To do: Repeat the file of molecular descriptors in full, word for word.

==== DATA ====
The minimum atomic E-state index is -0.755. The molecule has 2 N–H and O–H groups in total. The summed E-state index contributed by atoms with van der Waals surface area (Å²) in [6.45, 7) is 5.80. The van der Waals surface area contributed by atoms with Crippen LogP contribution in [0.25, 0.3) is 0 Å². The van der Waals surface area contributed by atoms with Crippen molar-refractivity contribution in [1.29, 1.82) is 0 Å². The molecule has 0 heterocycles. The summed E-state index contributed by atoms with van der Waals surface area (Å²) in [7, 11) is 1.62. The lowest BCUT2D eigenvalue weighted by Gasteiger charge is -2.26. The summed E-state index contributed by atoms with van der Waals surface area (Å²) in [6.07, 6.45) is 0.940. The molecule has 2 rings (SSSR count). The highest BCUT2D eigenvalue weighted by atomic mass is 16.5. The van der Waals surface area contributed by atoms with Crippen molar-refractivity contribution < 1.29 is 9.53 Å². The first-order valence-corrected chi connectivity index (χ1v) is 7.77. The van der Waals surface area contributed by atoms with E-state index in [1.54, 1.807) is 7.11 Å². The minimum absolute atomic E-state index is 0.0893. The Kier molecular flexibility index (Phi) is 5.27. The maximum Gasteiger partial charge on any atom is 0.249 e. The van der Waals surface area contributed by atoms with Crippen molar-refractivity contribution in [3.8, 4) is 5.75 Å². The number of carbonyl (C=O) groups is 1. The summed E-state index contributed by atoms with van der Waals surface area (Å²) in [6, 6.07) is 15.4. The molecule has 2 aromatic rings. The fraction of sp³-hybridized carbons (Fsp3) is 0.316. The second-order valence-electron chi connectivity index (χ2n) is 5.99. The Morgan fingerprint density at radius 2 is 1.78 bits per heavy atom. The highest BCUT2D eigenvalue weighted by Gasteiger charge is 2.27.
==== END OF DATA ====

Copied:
The minimum atomic E-state index is -0.755. The molecule has 2 N–H and O–H groups in total. The summed E-state index contributed by atoms with van der Waals surface area (Å²) in [6.45, 7) is 5.80. The van der Waals surface area contributed by atoms with Crippen LogP contribution in [0.25, 0.3) is 0 Å². The van der Waals surface area contributed by atoms with Crippen molar-refractivity contribution in [1.29, 1.82) is 0 Å². The molecule has 0 heterocycles. The summed E-state index contributed by atoms with van der Waals surface area (Å²) in [7, 11) is 1.62. The lowest BCUT2D eigenvalue weighted by Gasteiger charge is -2.26. The summed E-state index contributed by atoms with van der Waals surface area (Å²) in [6.07, 6.45) is 0.940. The molecule has 2 rings (SSSR count). The highest BCUT2D eigenvalue weighted by atomic mass is 16.5. The van der Waals surface area contributed by atoms with Crippen molar-refractivity contribution < 1.29 is 9.53 Å². The first-order valence-corrected chi connectivity index (χ1v) is 7.77. The van der Waals surface area contributed by atoms with E-state index in [1.54, 1.807) is 7.11 Å². The minimum absolute atomic E-state index is 0.0893. The Kier molecular flexibility index (Phi) is 5.27. The maximum Gasteiger partial charge on any atom is 0.249 e. The van der Waals surface area contributed by atoms with Crippen molar-refractivity contribution in [3.8, 4) is 5.75 Å². The number of carbonyl (C=O) groups is 1. The summed E-state index contributed by atoms with van der Waals surface area (Å²) in [6, 6.07) is 15.4. The molecule has 2 aromatic rings. The fraction of sp³-hybridized carbons (Fsp3) is 0.316. The second-order valence-electron chi connectivity index (χ2n) is 5.99. The Morgan fingerprint density at radius 2 is 1.78 bits per heavy atom. The highest BCUT2D eigenvalue weighted by Gasteiger charge is 2.27.